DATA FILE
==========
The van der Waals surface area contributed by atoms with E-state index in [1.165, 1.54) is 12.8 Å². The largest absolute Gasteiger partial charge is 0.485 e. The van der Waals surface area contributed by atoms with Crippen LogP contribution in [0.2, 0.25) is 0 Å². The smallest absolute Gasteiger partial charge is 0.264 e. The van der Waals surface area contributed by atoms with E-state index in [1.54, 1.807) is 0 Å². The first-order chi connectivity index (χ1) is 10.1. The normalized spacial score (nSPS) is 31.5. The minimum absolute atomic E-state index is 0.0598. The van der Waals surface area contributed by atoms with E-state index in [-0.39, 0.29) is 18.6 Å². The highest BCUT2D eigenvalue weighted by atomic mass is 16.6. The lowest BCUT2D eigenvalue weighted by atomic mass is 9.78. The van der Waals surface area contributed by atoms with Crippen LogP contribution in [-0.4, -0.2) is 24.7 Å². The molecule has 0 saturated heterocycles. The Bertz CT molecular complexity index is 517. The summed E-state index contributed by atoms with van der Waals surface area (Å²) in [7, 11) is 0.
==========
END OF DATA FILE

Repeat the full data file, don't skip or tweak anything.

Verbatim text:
The van der Waals surface area contributed by atoms with E-state index in [1.165, 1.54) is 12.8 Å². The largest absolute Gasteiger partial charge is 0.485 e. The van der Waals surface area contributed by atoms with Crippen LogP contribution in [0.2, 0.25) is 0 Å². The smallest absolute Gasteiger partial charge is 0.264 e. The van der Waals surface area contributed by atoms with E-state index in [1.54, 1.807) is 0 Å². The first-order chi connectivity index (χ1) is 10.1. The normalized spacial score (nSPS) is 31.5. The minimum absolute atomic E-state index is 0.0598. The van der Waals surface area contributed by atoms with E-state index in [-0.39, 0.29) is 18.6 Å². The highest BCUT2D eigenvalue weighted by atomic mass is 16.6. The lowest BCUT2D eigenvalue weighted by atomic mass is 9.78. The van der Waals surface area contributed by atoms with Crippen LogP contribution in [-0.4, -0.2) is 24.7 Å². The molecule has 0 saturated heterocycles. The Bertz CT molecular complexity index is 517. The summed E-state index contributed by atoms with van der Waals surface area (Å²) in [7, 11) is 0.